Integration based on using business logic or methods usually requires the most pervasive changes to existing applications. The goal is to share business logic that exists within the company. For example, updating information on customers probably occurs in several applications. Using shared business logic, a single method for updating customer information is shared by all applications that require this function. This strategy also simplifies maintenance and later updates. When changes are implemented to the business logic, the code only requires change in one place rather than in several separate applications. However, this power comes at a stiff price. All of the existing applications that need this feature would require modification to call the new shared method. As a consequence, this technique requires the most extensive changes to existing applications.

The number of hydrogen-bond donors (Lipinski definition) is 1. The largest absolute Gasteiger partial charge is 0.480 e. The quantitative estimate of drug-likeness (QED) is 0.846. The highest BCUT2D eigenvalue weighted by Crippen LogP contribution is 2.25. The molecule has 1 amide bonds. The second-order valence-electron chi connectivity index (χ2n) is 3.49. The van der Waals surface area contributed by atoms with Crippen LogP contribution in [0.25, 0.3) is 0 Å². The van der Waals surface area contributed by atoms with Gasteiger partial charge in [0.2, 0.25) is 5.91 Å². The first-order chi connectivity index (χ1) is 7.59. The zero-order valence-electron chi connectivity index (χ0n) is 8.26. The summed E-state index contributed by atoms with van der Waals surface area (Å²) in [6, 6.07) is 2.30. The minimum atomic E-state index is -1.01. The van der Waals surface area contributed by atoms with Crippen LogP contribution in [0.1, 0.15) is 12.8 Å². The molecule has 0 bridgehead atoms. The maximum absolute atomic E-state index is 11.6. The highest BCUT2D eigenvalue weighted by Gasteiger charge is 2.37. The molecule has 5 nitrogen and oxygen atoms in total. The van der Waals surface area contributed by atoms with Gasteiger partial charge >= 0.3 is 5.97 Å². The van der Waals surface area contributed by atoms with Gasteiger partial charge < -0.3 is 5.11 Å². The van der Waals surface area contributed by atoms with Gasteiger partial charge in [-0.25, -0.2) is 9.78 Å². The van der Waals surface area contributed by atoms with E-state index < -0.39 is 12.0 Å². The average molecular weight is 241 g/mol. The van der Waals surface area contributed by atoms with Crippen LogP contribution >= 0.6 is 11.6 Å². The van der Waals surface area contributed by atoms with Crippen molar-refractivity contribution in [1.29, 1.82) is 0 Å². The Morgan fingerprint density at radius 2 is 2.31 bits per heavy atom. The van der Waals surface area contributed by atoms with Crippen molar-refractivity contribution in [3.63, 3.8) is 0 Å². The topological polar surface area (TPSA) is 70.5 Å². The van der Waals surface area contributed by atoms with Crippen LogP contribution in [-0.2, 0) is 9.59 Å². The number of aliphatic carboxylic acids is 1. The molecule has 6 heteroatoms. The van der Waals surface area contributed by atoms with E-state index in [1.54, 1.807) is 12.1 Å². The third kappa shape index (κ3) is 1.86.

A number of approaches are available for implementing and hosting shared business logic. If a suitable method already exists within an application, it is possible in some cases to share this business logic by wrapping it as a distributed object using DCOM or CORBA. Then this business logic (object) can be called from other applications. An application server or transaction program (TP) monitor such as the Microsoft Distributed Transaction Coordinator (DTC) is used to host a repository of shared methods or business objects. The method is incorporated as part of a framework (the Microsoft .NET common language runtime, for example). Sharing methods is also based on using Web Services to host this business logic using the Simple Object Access Protocol (SOAP) for access.
The following figure shows an overview of integration using shared business logic and methods.
Integration using shared business logic and methods